Thu, 18 Sep 2003

Security tightened ahead of Bali ASEAN summit next month

The Jakarta Post, Jakarta

Over 4,000 soldiers and police are being prepared to safeguard the Association of Southeast Asian Nations (ASEAN) summit, to be held on the resort island of Bali next month, a government official says.

State Secretary/Cabinet Secretary Bambang Kesowo told House of Representatives Commission I on defense and foreign affairs on Wednesday that three special teams, totaling 4,404 personnel, would be deployed for the two-day summit, scheduled to start on Oct. 7.

About half of the personnel would come from the military.

"To anticipate the possibility of higher-level disturbances, antiterror teams and their equipment will also be involved, as well as backup from sea and air patrols by the Indonesian Military headquarters," Bambang said.

He said most of the security personnel would be plainclothed, so as to maintain the benign image of the resort island, which remains the country's principal tourist destination.

The government had also earmarked funds totaling Rp 39.9 billion to finance the security measures, he said.

Leaders of the 10 member states of ASEAN are expected to attend the summit, while accompanying talks will also be attended by top representatives from several Asian partners, including China, Japan, South Korea and India.

ASEAN comprises Brunei Darussalam, Cambodia, Indonesia, Laos, Malaysia, Myanmar, the Philippines, Singapore, Thailand and Vietnam.

Bambang also told the lawmakers that the disclosure on fund allocation was being made to dismiss any accusations that the state secretary had been involved in collusion by purchasing luxury cars that would be used by ASEAN heads of state.

"The allegation is unfounded and untrue, as we have received assistance from car producers such as Volvo, BMW, Nissan and Hyundai," he said.

Separately, Australia Prime Minister John Howard said security measures in Bali would be tight ahead of a memorial service held to mark the first anniversary of the 2002 bombings that killed 88 Australians. The blast claimed a total of 202 lives, mostly foreign holidaymakers.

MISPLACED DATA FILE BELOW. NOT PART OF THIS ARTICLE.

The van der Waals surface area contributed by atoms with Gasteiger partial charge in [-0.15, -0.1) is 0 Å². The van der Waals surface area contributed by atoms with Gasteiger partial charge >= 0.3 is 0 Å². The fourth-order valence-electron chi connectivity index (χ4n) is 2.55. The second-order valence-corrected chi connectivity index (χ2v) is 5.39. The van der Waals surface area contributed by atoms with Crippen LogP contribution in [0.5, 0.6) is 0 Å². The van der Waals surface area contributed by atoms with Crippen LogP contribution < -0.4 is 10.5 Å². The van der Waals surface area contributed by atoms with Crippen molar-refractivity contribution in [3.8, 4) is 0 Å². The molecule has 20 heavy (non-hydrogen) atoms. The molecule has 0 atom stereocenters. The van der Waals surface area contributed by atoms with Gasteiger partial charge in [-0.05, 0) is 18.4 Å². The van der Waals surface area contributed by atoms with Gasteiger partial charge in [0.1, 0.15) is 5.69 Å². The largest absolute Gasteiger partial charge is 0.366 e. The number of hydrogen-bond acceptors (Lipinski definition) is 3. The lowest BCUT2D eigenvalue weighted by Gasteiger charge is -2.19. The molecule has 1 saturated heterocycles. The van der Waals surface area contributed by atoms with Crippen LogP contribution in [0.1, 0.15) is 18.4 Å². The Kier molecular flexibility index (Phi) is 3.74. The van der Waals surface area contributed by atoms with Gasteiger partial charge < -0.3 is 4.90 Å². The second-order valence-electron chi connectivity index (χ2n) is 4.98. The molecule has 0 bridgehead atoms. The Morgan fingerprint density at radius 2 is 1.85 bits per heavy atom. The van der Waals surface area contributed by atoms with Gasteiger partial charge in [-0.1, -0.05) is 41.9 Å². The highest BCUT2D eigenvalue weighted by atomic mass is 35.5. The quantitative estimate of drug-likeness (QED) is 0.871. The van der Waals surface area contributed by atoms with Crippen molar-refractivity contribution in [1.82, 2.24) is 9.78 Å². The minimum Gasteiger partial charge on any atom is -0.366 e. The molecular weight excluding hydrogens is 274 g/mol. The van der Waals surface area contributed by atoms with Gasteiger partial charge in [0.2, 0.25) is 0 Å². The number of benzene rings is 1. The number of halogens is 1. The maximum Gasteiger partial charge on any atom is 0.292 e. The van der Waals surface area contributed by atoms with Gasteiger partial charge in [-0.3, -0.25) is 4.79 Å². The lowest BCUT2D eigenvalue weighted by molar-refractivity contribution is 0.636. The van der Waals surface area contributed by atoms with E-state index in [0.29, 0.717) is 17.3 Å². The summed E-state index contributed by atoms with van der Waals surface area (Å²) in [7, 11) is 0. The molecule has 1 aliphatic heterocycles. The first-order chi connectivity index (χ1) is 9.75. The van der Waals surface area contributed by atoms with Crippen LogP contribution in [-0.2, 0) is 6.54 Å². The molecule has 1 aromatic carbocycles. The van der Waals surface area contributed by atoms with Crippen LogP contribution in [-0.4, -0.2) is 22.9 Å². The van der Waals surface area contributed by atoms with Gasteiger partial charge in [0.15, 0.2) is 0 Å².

"Security is a major consideration in our planning for the Bali service and other associated events to be held in Bali," Howard told a parliament session. "We are working closely with the Indonesian authorities on this."

Indonesian police, together with the Australian police, will provide security for the memorial service.

A service will be held in Bali on the morning of Oct. 12, with the Australian government funding victims and relatives who wish to go. It will end with singer John Williamson leading a rendition of Australia's unofficial national anthem, Waltzing Matilda.

Howard and Australia's opposition Labor leader, Simon Crean, will attend the service but Indonesian President Megawati Soekarnoputri will not, sending a senior representative, as Jakarta has said she would be busy hosting a visit by the Algerian president.

A second service will be held in the national parliament in Canberra on Oct. 16.

Howard said various other events were also being organized to mark the occasion, with a memorial to the victims to be unveiled in the grounds of Parliament House and a special honors list to recognize the bravery of those who helped victims and families.

The terrorist bombings of two bars in the popular Kuta resort, Bali, are regarded by many in Australia as the country's own Sept. 11.

A shadowy terrorist group, Jamaah Islamiyah, has been blamed for the blasts. Two of the group's members who acted as field operators in the bombings, Imam Samudra and Amrozi, have already been sentenced to death for their primary role in the carnage.